This week in Washington: The House votes on budget reconciliation while the Senate ponders the Byrd Rule; Senate committees hold hearings on HHS Secretary-designate Becerra’s confirmation.
House Passes COVID Relief Through Budget Reconciliation
On February 27, the House of Representatives passed 219- 212 the American Rescue Plan, H.R. 1319, a sweeping $1.9 trillion stimulus plan, and sent it to the Senate. Two Democrats joined all of the House Republicans in opposing the legislation. The bill includes $350 billion in aid to states, cities, U.S. territories and tribal governments and increases funding for vaccine distribution and coronavirus testing among many other measures, such as nutritional assistance, housing assistance and $1400 stimulus payments to millions of Americans.
Prior to consideration, a provision in the Energy and Commerce Committee’s section of the package was removed. That provision allocated $1.8 billion to assisted living centers and other congregate settings to procure tests and other supplies and for vaccines for staff. An amendment offered in House Rules Committee by the Chairman of the House Budget Committee John Yarmuth (D-KY) was incorporated in the legislative text prior to consideration by the full House.
HELP and Finance Committees Hold Hearings with HHS Secretary-designate Becerra
On Feb. 23, the Senate Health, Education, Labor and Pension Committee (HELP) held a hearing to discuss health policy with the U.S. Health and Human Services Secretary-designate, Xavier Becerra. Republican members questioned his ability to lead the department because he is not a health professional. Despite arguments, many assume he will be confirmed. Issues raised ranged from 340B policies, organ transplant policy and the Affordable Care Act. While the HELP committee held a hearing, the committee does not vote on the nomination. The Finance Committee held its hearing on Feb. 24. Many members addressed drug prices, drug shortages and the need to address mental health issues as well as positions he took as California’s attorney general in lawsuits addressing contraceptive coverage and the Affordable Care Act. His nomination is expected to be reported favorably to the full Senate for consideration.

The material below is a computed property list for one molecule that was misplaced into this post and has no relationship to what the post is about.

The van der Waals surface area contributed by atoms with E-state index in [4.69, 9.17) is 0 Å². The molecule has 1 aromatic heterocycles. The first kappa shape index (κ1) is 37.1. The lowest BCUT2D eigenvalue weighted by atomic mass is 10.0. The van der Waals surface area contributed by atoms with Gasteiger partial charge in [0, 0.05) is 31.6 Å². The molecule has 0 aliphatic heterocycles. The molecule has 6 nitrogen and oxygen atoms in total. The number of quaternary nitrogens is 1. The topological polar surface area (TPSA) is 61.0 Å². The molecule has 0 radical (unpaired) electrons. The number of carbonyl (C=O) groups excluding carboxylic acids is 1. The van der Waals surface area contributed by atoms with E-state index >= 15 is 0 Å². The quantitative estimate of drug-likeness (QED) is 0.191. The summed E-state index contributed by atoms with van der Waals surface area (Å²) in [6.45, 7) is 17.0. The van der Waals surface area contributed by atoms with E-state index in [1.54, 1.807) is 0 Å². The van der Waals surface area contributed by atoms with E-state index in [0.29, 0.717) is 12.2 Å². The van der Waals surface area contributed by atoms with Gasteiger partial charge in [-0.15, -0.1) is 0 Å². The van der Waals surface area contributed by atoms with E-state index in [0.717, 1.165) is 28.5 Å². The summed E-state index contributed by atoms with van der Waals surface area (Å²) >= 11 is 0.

Senate Faces Byrd Rule Issues in Advance of Consideration of the American Rescue Plan
On Feb. 26, the U.S. Senate parliamentarian ruled that a provision in the American Rescue Plan does not meet the Byrd Rule test. In essence, the Byrd Rule says that in using budget reconciliation to pass legislation, provisions must have a direct impact – either positive or negative – on federal spending. Budget Reconciliation allows for the Senate to pass legislation with a simple majority and not the usual 60 votes required to pass legislation. The Byrd Rule may be raised against other provisions including subsidies for insurance provided through COBRA. The legislation can only pass in the Senate if all democrats stay united and Vice President Harris breaks the tie vote. Read more about the Byrd Rule here. The Senate is expected to wrap up consideration of the COVID legislation over the next two weeks. If provisions are stripped out of the House passed package, the House will have to consider the Senate version. The goal of the leadership is to have the bill before the President for signing by March 14.
Drug Importation Legislation Introduced
On Feb. 25, Sens. Grassley (R-IA) and Klobuchar (D-MN) reintroduced the Safe and Affordable Drugs from Canada Act, which would allow individuals to safely import prescription drugs from Canada. This legislation is cosponsored by Sens. Tammy Baldwin (D-WI), Susan Collins (R-ME), Sherrod Brown (D-OH), Maggie Hassan (D-NH), Angus King (I-ME), Patrick Leahy (D-VT), Jeff Merkley (D-OR), Jeanne Shaheen (D-NH), Sheldon Whitehouse (D-RI), Ron Wyden (D-OR) and Gary Peters (D-MI). Companion legislation was introduced in the House of Representatives by Reps. Chellie Pingree (D-ME) and Jaime Herrera Beutler (R-WA).
Read more on healthcare policy in McGuireWoods Consulting’s Washington Healthcare Update.